Storytime: Sarah Harvey Hale

July 15, 2016
David Wexler

sarah-harvey-haleEdward Sharpe and the Magnetic Zeros fan Sarah Harvey Hale says she was 15 years old when she made her first fake press pass so that she could capture the best concert photos possible.

“I continued to do this for numerous venues and it continually worked,” she wrote on her Instagram page.

So naturally, she wasn’t deterred when she received an email saying no cameras would be allowed at Tuesday’s ESMZ concert at the Shelburne Museum.

“Yesterday, I saw one of my favorite bands @esmzeros in Shelburne, Vermont,” she says. “An email had been sent out to all 5,000 people that purchased a ticket saying no cameras were allowed. The show started at 7 p.m., so I got there at 2 p.m. and sweet talked my way through every security guard and stage manager there, convincing them to let me bring my camera. Long story short … after hours of doing this I became one of the only photographers allowed at the venue and even gained VIP access and entry in front of the stage’s barriers.”

Photo Jul 15, 12 31 44 PMSarah, a Vermont native now living in Charleston, S.C., shared with us several beautiful photos from the show and ESMZ frontman Alex Ebert.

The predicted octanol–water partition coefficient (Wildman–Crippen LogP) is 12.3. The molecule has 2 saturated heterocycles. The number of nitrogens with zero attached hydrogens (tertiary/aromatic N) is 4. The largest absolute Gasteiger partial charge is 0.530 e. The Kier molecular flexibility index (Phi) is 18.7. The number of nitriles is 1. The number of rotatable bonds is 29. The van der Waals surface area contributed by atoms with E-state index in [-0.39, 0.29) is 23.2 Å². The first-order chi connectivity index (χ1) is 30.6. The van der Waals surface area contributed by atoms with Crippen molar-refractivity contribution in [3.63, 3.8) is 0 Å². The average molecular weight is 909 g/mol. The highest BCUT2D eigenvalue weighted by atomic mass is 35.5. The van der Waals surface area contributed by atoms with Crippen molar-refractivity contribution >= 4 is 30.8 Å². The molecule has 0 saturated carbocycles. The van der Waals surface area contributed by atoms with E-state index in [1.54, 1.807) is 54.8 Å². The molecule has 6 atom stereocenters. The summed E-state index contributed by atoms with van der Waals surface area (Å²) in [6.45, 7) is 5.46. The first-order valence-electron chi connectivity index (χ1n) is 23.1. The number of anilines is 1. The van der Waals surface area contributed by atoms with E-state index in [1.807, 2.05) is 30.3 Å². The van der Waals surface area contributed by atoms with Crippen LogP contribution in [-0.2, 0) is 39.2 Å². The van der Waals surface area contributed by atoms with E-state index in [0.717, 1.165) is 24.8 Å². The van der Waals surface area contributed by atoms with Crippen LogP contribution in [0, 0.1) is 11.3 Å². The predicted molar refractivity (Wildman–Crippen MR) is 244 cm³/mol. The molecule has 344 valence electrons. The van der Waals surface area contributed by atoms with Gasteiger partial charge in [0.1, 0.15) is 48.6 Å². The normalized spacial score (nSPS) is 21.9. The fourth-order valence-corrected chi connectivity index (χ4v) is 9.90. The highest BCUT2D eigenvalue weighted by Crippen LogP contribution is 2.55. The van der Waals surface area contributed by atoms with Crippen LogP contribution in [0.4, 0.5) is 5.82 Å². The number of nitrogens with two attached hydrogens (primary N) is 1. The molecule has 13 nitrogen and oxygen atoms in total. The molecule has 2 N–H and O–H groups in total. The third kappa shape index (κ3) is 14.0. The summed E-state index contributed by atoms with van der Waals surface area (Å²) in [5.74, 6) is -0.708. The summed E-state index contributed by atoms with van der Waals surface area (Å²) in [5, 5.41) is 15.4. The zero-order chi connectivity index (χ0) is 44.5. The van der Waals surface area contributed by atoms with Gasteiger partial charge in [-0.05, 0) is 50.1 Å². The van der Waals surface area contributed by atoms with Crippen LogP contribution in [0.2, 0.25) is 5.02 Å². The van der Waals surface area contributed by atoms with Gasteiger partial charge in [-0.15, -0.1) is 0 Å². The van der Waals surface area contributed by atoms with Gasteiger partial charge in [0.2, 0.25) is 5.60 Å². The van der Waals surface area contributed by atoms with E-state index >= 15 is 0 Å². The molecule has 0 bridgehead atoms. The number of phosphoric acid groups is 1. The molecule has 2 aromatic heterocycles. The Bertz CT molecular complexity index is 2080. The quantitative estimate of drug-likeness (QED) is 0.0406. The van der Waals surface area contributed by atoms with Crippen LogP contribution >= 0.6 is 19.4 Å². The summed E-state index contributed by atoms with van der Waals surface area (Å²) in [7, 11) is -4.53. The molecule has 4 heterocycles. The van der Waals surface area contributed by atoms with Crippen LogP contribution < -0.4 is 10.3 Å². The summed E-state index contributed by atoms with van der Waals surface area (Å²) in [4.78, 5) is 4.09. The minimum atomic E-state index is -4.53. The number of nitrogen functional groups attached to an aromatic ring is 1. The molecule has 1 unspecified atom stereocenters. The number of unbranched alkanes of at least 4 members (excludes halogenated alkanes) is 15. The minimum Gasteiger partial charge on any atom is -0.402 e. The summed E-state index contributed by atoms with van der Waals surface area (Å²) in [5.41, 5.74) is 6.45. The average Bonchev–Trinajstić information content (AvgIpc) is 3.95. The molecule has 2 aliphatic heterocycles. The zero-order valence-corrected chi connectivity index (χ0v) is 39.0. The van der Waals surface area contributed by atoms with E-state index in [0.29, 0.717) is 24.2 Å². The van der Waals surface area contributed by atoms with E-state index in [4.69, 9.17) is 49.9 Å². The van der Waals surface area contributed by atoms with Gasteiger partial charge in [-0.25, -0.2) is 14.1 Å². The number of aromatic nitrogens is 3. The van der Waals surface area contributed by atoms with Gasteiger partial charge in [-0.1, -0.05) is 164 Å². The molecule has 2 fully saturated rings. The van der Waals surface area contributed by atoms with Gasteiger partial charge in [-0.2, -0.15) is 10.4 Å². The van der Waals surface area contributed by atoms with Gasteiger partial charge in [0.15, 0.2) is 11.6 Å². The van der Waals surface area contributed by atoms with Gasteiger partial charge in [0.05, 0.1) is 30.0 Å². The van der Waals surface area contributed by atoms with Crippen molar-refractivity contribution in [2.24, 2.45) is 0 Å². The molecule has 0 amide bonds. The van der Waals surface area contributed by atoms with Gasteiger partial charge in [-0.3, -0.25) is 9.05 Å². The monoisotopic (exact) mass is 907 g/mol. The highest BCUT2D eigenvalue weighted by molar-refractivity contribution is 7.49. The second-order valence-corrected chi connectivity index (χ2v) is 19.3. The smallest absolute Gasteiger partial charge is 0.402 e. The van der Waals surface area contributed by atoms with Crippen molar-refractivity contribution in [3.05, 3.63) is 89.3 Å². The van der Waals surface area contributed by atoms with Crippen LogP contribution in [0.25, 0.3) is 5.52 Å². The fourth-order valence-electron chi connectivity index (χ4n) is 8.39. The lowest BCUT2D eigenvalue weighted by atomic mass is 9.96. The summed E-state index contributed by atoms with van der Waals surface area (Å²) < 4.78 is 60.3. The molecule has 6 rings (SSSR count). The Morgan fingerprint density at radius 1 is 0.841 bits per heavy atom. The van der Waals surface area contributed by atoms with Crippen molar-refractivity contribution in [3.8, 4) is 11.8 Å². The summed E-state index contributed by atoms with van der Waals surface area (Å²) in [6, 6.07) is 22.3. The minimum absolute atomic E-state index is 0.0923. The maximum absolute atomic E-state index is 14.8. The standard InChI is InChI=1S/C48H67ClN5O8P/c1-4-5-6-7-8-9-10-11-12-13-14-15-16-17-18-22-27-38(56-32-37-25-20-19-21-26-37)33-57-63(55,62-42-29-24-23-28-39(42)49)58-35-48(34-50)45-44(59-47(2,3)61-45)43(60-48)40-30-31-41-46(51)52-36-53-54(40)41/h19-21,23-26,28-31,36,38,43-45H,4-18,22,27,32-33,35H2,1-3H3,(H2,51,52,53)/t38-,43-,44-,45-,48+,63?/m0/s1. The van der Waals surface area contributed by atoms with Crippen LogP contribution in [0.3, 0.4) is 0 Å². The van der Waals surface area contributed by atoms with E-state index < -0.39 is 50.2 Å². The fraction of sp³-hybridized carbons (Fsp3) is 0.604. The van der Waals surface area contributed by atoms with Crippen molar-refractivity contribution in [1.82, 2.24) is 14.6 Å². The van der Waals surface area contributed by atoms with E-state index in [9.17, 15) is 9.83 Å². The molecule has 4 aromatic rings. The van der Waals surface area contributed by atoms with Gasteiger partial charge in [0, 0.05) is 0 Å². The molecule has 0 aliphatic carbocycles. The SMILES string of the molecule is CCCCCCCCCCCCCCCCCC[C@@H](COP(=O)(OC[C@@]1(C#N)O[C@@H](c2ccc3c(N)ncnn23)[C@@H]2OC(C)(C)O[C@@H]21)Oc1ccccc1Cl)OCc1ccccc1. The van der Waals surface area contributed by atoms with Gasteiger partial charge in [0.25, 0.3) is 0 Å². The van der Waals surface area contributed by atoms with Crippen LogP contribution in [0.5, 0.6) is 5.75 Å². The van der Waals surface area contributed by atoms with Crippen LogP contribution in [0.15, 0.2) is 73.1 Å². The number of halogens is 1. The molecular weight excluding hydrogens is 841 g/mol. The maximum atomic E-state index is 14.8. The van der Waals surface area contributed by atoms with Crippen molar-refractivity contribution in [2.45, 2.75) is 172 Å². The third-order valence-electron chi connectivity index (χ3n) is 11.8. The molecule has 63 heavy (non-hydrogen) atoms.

“Persistence for a passion will get you a long way,” she wrote. “Also, @alex_ebert is mesmerizing on stage.”

Sarah’s story sounds eerily similar to that of photographer and filmmaker James Marcus Haney. Haney’s 2014 documentary “No Camera Allowed” tells his story of sneaking into some of the biggest music festivals in the country to photograph two of his favorite bands, Edward Sharpe and the Magnetic Zeros and Mumford & Sons. Check out our 2014 Storytime about Haney.

Janglin Souls applauds Sarah for her persistence.

“I’ve met some of the best people in my life through music,” Harvey Hale says, “and I’m so thankful for all of those experiences!”

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